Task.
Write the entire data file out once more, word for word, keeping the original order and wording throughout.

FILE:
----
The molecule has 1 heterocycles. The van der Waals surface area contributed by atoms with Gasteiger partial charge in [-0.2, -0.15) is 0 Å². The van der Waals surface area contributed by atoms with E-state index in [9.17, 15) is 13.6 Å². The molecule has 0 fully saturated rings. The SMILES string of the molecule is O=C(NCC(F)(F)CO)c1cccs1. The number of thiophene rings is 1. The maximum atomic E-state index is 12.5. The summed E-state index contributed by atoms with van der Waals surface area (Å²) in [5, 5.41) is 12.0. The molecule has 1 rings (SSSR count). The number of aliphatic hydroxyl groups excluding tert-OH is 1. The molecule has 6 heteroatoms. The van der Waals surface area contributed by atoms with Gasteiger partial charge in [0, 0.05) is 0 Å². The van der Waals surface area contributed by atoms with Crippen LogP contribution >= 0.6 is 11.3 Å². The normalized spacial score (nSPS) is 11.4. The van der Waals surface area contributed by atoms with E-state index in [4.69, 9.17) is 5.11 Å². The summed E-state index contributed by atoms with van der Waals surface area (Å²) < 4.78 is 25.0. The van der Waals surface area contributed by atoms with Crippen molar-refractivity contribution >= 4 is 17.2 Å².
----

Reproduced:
The molecule has 1 heterocycles. The van der Waals surface area contributed by atoms with Gasteiger partial charge in [-0.2, -0.15) is 0 Å². The van der Waals surface area contributed by atoms with E-state index in [9.17, 15) is 13.6 Å². The molecule has 0 fully saturated rings. The SMILES string of the molecule is O=C(NCC(F)(F)CO)c1cccs1. The number of thiophene rings is 1. The maximum atomic E-state index is 12.5. The summed E-state index contributed by atoms with van der Waals surface area (Å²) in [5, 5.41) is 12.0. The molecule has 1 rings (SSSR count). The number of aliphatic hydroxyl groups excluding tert-OH is 1. The molecule has 6 heteroatoms. The van der Waals surface area contributed by atoms with Gasteiger partial charge in [0, 0.05) is 0 Å². The van der Waals surface area contributed by atoms with Crippen LogP contribution >= 0.6 is 11.3 Å². The normalized spacial score (nSPS) is 11.4. The van der Waals surface area contributed by atoms with E-state index in [4.69, 9.17) is 5.11 Å². The summed E-state index contributed by atoms with van der Waals surface area (Å²) < 4.78 is 25.0. The van der Waals surface area contributed by atoms with Crippen molar-refractivity contribution >= 4 is 17.2 Å².